Quick comments & quizzes

Quick comment: how can we make the tax system better for economic growth?

7 May 2015

In this week’s quick comment we want to hear how you think we make the tax system better for economic growth?

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16 thoughts on “Quick comment: how can we make the tax system better for economic growth?”

  1. Richard Gelski says:

    My comment is that it would be a truly retrograde step to try to limit deductibility for Environmental Funds. The work they do to keep the public informed & better educated in this area is critically important.

     1 Like
  2. Albert Anderson JP says:

    With the current tax system… you can’t.
    It’s design is no longer relevant to 21st Century economics and ‘e’ everything.
    It is too open to manipulation & exploitation by those that can afford it.

    We need a completely new, simple, totally fair, progressive and uncorruptible taxation system that has the broadest base possible, is unavoidable, has built-in future proofing and interlocks seamlessly with current electronic e-commerce systems.

    That system is right under our noses and has not been seriously investigated by taxation design ‘experts’ for reasons only known to themselves.

    A system based on the untapped resources of the Financial Institute Transactions industry is the obvious answer… every individual & entity is subject to it. It is un-avoidable and meets current and future technical and commercial requirements.
    It provides revenue every minute of every day.

    Think about it,,, it is a HUGE taxation resource base and it is just sitting there waiting to be tapped.

    A 1% Financial Institute Transaction Tax [FITT] would far exceed current tax revenue income on an on-going basis and cater for the abolishing of 125 plus Federal taxes (Henry review 2009) such as income tax, company tax & GST etc.. All State and Local Government taxes would also be abolished.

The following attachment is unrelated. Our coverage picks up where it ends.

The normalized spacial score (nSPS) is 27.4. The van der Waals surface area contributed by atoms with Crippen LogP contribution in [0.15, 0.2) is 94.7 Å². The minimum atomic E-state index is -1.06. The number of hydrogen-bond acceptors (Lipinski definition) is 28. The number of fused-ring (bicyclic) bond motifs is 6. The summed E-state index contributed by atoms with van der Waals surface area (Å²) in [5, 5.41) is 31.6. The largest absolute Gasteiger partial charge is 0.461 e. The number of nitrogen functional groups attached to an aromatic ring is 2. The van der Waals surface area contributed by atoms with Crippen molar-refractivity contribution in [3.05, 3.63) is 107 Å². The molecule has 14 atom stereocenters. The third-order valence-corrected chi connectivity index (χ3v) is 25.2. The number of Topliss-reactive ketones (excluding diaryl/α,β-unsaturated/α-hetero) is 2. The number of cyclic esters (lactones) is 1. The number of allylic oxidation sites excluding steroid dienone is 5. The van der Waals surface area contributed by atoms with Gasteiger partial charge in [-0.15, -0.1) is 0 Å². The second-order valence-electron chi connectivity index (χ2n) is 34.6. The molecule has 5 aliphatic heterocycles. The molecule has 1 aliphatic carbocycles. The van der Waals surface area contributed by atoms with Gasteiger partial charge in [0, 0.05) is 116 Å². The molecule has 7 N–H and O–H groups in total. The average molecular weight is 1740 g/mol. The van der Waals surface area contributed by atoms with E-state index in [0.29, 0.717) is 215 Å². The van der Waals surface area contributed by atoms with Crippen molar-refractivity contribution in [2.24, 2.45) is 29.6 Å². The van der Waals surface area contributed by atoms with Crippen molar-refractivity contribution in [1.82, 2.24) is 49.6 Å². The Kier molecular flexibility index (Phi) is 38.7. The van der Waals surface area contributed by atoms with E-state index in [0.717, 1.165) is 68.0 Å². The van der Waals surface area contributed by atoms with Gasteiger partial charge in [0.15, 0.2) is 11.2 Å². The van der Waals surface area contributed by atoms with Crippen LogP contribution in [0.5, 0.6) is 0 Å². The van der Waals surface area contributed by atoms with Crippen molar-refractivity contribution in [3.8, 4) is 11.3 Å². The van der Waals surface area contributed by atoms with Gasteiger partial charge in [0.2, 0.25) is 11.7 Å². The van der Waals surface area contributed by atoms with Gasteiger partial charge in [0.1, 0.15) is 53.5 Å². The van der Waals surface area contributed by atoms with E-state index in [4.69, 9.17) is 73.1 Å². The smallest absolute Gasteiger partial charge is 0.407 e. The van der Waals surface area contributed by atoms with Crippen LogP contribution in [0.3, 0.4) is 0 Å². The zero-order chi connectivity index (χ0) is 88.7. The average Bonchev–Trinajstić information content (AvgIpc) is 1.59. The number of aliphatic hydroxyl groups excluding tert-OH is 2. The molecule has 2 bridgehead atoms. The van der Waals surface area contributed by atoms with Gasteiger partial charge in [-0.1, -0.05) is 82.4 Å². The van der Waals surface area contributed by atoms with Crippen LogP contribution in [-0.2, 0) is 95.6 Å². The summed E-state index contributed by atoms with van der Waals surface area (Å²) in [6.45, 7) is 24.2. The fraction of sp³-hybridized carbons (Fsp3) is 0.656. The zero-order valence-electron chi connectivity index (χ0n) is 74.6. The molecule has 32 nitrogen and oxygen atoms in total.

Sound impossible ? Sound too simple ? So did the flat bottomed Taco !
    Do some basic mathematics & think about it.

    This needs to be brought into the debate for ‘honest’ discussion.

     12 Like
  3. Vic says:

    Any commercial transaction conducted in Australia today, may be subject to any of the three (3) taxation systems operated by the Commonwealth, State and Local governments.

    Some of our systems use terms other than the term, “tax” per se but operate commercially in the same manner as any impost or tax, and namely, to raise/obtain revenue (viz custom duty, tariff, levy, royalty, charges, application fees, etc). Governments also have “negative” taxes or bounties that are extant, not to collect revenue but to provide exclusive rights for or to subsidise certain activities.

    Hence, every revenue tax and subsidy operated by whatever level of government in Australia has an effect on our economic growth.

    I understand that the design of any “tax”/”subsidy” should be subjected to certain principles of taxation and they include the following (but not necessarily in such order or priority):
     * A particular tax should apply over as wide as possible part of the population, or sectors of economy. It should equally burden all individuals or entities in similar economic circumstances.
     * The cost of collection, administration, and enforcement of a specific tax by the administrating authority should not be inordinately high as a percentage or quantum of tax revenues raised.
     * A specific tax should be legislated and enforced in a manner that facilitates voluntary compliance to the maximum extent possible.

    There are taxes that are discriminatory to businesses, and do/may not raise much net revenue and are a drag on economic growth (viz Payroll Tax and mineral royalty).

    There are other taxes that are complex in design and difficult to enforce (viz capital gains tax and thin capitalisation provisions).